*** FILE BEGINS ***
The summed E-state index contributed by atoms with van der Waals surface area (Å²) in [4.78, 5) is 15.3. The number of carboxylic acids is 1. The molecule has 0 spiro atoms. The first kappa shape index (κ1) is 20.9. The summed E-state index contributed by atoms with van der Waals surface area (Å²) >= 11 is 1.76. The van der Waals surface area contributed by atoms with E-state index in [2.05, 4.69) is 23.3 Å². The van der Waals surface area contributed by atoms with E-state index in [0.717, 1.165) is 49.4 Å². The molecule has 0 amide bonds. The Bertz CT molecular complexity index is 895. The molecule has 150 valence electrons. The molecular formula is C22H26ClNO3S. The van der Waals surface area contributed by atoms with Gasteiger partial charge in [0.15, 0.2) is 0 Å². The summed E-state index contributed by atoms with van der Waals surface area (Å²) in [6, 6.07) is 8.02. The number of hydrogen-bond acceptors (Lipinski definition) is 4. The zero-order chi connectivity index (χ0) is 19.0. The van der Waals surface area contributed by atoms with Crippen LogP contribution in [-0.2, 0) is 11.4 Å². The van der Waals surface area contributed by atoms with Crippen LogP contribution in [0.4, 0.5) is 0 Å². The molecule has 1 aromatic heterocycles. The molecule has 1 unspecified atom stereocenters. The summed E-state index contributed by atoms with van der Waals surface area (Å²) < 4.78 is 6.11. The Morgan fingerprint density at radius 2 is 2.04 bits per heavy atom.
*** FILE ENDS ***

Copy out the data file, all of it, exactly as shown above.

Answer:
The summed E-state index contributed by atoms with van der Waals surface area (Å²) in [4.78, 5) is 15.3. The number of carboxylic acids is 1. The molecule has 0 spiro atoms. The first kappa shape index (κ1) is 20.9. The summed E-state index contributed by atoms with van der Waals surface area (Å²) >= 11 is 1.76. The van der Waals surface area contributed by atoms with E-state index in [2.05, 4.69) is 23.3 Å². The van der Waals surface area contributed by atoms with E-state index in [0.717, 1.165) is 49.4 Å². The molecule has 0 amide bonds. The Bertz CT molecular complexity index is 895. The molecule has 150 valence electrons. The molecular formula is C22H26ClNO3S. The van der Waals surface area contributed by atoms with Gasteiger partial charge in [0.15, 0.2) is 0 Å². The summed E-state index contributed by atoms with van der Waals surface area (Å²) in [6, 6.07) is 8.02. The number of hydrogen-bond acceptors (Lipinski definition) is 4. The zero-order chi connectivity index (χ0) is 19.0. The van der Waals surface area contributed by atoms with Crippen LogP contribution in [-0.2, 0) is 11.4 Å². The van der Waals surface area contributed by atoms with Crippen LogP contribution in [0.4, 0.5) is 0 Å². The molecule has 1 aromatic heterocycles. The molecule has 1 unspecified atom stereocenters. The summed E-state index contributed by atoms with van der Waals surface area (Å²) < 4.78 is 6.11. The Morgan fingerprint density at radius 2 is 2.04 bits per heavy atom.